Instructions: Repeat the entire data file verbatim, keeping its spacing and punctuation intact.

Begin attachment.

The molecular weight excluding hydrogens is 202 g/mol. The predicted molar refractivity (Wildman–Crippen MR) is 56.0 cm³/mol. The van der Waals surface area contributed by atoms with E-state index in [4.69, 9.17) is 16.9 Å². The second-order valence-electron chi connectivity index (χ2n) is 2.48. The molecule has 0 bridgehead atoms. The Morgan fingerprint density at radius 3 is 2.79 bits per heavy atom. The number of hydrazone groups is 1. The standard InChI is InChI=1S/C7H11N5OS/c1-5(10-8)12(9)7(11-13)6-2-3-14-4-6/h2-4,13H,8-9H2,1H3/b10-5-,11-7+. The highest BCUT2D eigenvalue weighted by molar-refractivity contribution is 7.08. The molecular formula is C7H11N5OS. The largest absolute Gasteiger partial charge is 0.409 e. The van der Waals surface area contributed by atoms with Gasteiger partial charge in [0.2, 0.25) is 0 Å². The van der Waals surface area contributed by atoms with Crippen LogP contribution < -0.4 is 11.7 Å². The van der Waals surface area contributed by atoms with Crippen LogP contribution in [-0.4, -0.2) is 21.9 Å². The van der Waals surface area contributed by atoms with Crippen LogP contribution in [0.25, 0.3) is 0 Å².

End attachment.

The molecular weight excluding hydrogens is 202 g/mol. The predicted molar refractivity (Wildman–Crippen MR) is 56.0 cm³/mol. The van der Waals surface area contributed by atoms with E-state index in [4.69, 9.17) is 16.9 Å². The second-order valence-electron chi connectivity index (χ2n) is 2.48. The molecule has 0 bridgehead atoms. The Morgan fingerprint density at radius 3 is 2.79 bits per heavy atom. The number of hydrazone groups is 1. The standard InChI is InChI=1S/C7H11N5OS/c1-5(10-8)12(9)7(11-13)6-2-3-14-4-6/h2-4,13H,8-9H2,1H3/b10-5-,11-7+. The highest BCUT2D eigenvalue weighted by molar-refractivity contribution is 7.08. The molecular formula is C7H11N5OS. The largest absolute Gasteiger partial charge is 0.409 e. The van der Waals surface area contributed by atoms with Gasteiger partial charge in [0.2, 0.25) is 0 Å². The van der Waals surface area contributed by atoms with Crippen LogP contribution < -0.4 is 11.7 Å². The van der Waals surface area contributed by atoms with Crippen LogP contribution in [-0.4, -0.2) is 21.9 Å². The van der Waals surface area contributed by atoms with Crippen LogP contribution in [0.25, 0.3) is 0 Å².